Despite the cold and miserable weather the South Carolina Lowcountry is experiencing even as I write, spring is virtually upon us. Azaleas are shivering to life, tulip trees are blooming, johnny jump-ups are jumping, and majestic oaks are shedding old leaves to make way for new.
Preparations for Charleston's Spoleto 2014 are in full sway. Before we know it, the late Gian Carlo Menotti's vision of a Festival dei Duo Mondi will fill our streets with thousands of lovers of the visual and performing arts.
Once again we will have the opportunity to indulge ourselves in music, theater, dance, and improvisation of all sorts.
With a hint of Italian flavor, Spoleto is designed to suit everyone's taste.
Well, almost everyone's.
It is long past time, I think, that Spoleto USA expand its horizons, perhaps paradoxically by looking within.
In lieu of a Festival of Two Worlds, let's make it a Festival of Three. Let's give Charleston, and to a degree the whole South, a part to play in the festival's main stage action.
(And yes, I know this is what Spoleto's companion "Piccolo" is meant to do, but never quite pulls off.)
What I am suggesting is that the great wealth of local artistic talent, talent Spoleto itself has done so much to foster, be given deserved exposure to producers, critics, and visitors that merit alone dictates it should have.
Would it not be great for both Spoleto and local arts organizations that this be so?
That the Charleston Symphony Orchestra offer an annual performance of, say, George Gershwin's score for "Porgy and Bess," his "Rhapsody in Blue" and "An American in Paris" (music that's not only great but sounds good, too?)
That a Charleston dance company, after rigorous competition, go on stage to do - what else? - the Charleston?
Many have heard of it, but relatively few have ever seen it done properly.
Or that after another competition, a local theater group present a play by Tennessee Williams, the South's greatest playwright?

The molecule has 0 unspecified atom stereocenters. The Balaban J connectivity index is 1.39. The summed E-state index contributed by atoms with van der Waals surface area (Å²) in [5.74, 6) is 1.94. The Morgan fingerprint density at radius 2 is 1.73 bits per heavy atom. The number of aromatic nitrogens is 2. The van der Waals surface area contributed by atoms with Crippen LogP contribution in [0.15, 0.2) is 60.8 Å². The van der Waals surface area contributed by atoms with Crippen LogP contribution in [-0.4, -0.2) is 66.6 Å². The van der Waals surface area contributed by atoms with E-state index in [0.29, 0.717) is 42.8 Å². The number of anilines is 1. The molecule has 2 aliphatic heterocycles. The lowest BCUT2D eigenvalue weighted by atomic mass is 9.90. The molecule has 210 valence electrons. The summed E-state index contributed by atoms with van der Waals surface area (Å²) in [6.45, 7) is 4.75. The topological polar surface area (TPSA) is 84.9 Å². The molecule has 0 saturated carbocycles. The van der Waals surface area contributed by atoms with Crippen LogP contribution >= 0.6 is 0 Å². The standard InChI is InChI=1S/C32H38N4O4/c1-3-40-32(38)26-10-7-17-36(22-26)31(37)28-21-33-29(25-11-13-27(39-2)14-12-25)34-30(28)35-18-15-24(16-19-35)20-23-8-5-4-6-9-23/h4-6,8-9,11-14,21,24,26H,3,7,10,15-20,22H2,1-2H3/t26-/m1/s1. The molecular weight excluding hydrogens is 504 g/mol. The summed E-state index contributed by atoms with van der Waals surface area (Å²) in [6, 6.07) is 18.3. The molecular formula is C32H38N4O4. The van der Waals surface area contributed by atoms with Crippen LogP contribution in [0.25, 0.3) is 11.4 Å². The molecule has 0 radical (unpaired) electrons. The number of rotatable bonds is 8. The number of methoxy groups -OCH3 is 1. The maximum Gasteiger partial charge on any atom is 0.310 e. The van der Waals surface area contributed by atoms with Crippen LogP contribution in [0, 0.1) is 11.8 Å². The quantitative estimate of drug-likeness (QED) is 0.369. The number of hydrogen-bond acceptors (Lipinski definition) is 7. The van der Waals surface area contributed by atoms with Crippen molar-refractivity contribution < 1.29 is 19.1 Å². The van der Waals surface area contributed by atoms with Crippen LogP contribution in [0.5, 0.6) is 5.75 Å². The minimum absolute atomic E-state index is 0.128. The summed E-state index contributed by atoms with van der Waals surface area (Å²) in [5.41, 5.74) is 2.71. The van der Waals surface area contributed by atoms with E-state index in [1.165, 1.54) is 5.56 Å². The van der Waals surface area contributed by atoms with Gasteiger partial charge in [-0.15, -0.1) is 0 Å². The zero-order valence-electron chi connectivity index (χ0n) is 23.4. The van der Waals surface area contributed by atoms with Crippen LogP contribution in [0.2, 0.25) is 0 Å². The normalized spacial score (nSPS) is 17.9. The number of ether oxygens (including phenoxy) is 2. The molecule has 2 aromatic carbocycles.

The possibilities would seem to be endless.
Call it Spoleto with a Southern flavor.
Isn't that what visitors come to Charleston to see?
Isn't this what would build an audience?
Charleston, not by accident, has become a world-class tourist destination. Spoleto has played not a small part in bringing this about.
And while it is tempting to say, "If it ain't broke, don't fix it," I believe the rewards of fixing it in the way I suggest far outweigh the possible costs.
In 2015, Charleston should have, at last, a grand opera house - I've seen the drawings. I say "should" because no major construction project ever seems to be completed here on time and on budget (with the notable exception of the Ravenel Bridge).
But whenever the RRG (Rivers, Riley and Gaillard) opens, I hope that "Porgy and Bess," with an entirely local cast and with the Charleston Symphony Orchestra in the pit, is offered as RRG's premier production.
DuBose Heyward would be proud.
So would George and Ira Gershwin.
And if it happens that Spoleto is in town for the opening, so much the better.
In fact, why not make it the centerpiece of Spoleto's Festival of Three Worlds?
R.L. Schreadley is a former Post and Courier executive editor.